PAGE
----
Having already made links to the ACLU, on a flight from New York to San Francisco, he put on a black T-shirt saying "We will not be silent" in Arabic (and English) and wore it into a waiting area at JFK Airport. Judging by the testimonies, he glared at anyone who happened to glance at his T-shirt (it doesn't help that Raed Jarrar looks like a classic ISLAMIC TERRORIST). Of course, the people in the waiting area started to freak, not wanting to die as those on 9/11 did. All of this was part of Raed's master plan. Always the attention whore, he knew that by taunting the people in the waiting room, he would either get some good publicity or maybe even wangle a lawsuit. Customers in the waiting room sought out someone from Jet Blue and told them that they were nervous about the guy was glaring at everyone in the lounge. A representative from Jet Blue and the TSA approached Raed and asked him if he wouldn't mind changing his shirt. Now everything was working perfectly for Raed. Of course, he refused and said that his "free speech" rights were being abridged. A compromise was reached when Raed agreed to wear another T-shirt on top of the "We will not be silent" T-shirt.

As soon as Raed landed back in San Francisco, he went directly to his little black book, contacted the ACLU and began working with on litigation. He also called as many media outlets as possible to set up interviews with them, quickly appearing on Democracy Now. It was a win-win situation for Raed. Through his ACLU connections, the lawsuit was filed. And here's the SHAKEDOWN, the ACLU-style extortion. Because it would cost Jet Blue and the TSA more money to pay for a complete trial, they decided to just settle for as little as possible, that being the $245,000 that the ACLU accepted for Raed. It's a HUGE FUCKING SCAM.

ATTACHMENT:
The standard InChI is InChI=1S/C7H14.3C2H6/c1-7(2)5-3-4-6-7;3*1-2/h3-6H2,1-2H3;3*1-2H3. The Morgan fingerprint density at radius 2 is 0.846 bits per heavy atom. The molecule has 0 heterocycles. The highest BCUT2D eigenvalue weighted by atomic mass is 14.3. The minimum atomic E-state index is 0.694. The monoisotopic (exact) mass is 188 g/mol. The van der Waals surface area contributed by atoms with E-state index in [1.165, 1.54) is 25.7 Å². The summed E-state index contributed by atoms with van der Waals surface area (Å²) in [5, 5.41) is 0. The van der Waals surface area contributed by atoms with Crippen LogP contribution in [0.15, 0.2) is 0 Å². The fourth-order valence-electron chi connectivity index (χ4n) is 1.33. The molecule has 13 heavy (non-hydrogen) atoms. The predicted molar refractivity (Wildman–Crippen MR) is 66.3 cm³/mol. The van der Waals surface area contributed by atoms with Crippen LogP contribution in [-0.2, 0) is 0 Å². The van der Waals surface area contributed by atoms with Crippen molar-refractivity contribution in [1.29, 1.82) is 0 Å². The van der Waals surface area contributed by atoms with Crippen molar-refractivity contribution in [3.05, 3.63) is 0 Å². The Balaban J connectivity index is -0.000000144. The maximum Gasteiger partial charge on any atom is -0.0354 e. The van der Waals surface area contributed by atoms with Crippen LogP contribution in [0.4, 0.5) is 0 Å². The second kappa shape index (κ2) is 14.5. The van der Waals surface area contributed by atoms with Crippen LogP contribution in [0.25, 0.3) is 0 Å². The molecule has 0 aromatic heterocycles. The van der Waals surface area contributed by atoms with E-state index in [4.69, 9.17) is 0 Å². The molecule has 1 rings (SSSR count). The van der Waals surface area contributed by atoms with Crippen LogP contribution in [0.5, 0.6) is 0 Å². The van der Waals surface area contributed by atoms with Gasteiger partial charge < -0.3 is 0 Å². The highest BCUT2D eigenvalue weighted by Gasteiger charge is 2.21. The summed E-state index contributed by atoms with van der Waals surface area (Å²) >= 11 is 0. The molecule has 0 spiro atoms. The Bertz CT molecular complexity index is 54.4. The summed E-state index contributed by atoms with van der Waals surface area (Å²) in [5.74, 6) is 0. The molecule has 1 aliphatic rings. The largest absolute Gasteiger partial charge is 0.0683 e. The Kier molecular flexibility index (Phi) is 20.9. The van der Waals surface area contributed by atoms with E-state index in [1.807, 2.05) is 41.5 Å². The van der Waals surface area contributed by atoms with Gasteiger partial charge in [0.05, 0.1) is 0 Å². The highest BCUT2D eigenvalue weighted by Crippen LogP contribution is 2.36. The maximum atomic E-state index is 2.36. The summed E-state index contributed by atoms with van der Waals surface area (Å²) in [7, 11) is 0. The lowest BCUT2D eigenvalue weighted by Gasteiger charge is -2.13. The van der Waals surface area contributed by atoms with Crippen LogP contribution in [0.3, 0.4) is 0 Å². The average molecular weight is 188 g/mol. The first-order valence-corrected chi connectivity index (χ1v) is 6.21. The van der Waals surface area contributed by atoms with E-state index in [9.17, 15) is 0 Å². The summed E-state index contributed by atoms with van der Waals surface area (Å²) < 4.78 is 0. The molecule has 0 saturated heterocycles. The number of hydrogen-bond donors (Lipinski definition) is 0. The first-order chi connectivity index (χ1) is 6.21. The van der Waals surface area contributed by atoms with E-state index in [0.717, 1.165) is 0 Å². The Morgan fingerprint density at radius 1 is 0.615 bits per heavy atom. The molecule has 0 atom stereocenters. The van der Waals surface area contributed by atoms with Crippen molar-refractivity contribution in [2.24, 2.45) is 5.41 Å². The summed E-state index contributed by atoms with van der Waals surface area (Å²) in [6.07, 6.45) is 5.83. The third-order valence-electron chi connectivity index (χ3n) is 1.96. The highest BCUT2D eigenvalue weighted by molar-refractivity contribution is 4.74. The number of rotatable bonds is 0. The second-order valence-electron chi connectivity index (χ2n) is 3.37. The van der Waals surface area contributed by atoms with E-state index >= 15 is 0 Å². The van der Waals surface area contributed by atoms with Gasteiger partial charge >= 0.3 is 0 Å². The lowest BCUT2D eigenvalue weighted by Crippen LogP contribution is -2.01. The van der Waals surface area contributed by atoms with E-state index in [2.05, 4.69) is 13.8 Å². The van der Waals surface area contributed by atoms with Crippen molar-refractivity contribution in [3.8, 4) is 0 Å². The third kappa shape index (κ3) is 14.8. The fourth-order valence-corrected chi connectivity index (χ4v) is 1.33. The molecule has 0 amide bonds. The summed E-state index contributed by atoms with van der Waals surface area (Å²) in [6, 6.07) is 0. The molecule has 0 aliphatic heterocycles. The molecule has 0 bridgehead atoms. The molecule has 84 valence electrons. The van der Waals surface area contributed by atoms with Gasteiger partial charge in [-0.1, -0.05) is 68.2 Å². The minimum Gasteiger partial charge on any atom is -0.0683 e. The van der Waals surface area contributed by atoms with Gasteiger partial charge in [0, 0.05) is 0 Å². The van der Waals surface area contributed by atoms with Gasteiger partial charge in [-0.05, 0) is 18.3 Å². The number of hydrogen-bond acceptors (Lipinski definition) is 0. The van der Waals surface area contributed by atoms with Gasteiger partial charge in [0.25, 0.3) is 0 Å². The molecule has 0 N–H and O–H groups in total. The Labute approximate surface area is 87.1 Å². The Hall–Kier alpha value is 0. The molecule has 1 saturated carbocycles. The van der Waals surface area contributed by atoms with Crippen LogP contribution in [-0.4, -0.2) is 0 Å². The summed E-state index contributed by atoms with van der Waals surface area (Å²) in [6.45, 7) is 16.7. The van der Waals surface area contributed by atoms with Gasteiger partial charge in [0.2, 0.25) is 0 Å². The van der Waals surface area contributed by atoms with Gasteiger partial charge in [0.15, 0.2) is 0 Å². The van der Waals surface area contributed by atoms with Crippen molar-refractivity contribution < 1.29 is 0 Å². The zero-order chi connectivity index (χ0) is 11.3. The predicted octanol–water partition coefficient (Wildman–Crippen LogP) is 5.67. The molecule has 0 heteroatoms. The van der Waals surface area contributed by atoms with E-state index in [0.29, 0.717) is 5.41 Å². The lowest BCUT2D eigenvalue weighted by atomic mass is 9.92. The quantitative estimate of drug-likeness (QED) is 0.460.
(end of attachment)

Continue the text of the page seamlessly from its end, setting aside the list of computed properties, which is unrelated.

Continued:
*

All of the Jarrars are now emboldened by this travesty. Khalid writes today to me:
Jeffery, if you had any balls at all, you would post here your personal contact information or your lawyer's information and you will hear from us. its fun to keep suing idiots and making money out of them :) in case you havent heard, we just did recently:
http://raedinthemiddle.blogspot.com/2009/01/i-won.html

but i dont think you have any balls at all, do you?!

Democracy is fun after all :D

More than anyone else, I blame Niki Akhavan for bringing Raed Jarrar into our country.

[From CMAR II] See RAED & CMAR II: A Correspondence in which Raed attempts to gain CMAR II's personal information in order to launch a nuisance suit.

*

And here's the ULTIMATE KICKER:

UNDER SADDAM HUSSEIN ALL OF THE JARRARS WERE SILENT.

Would Raed Jarrar have EVER worn a T-shirt saying "We will not be silent" during Saddam Hussein's reign of terror?

*

UPDATE III: I thought it would help everyone to have TigerHawk's two analyses of the ACLU T-shirt case available again:

The ACLU sues JetBlue on behalf of a passenger who happens to be an Arab (August 11, 2007).

Lawfare against domestic vigilence: The Jarrar case (Jan 6, 2009).

*


This page is powered by Blogger. Isn't yours?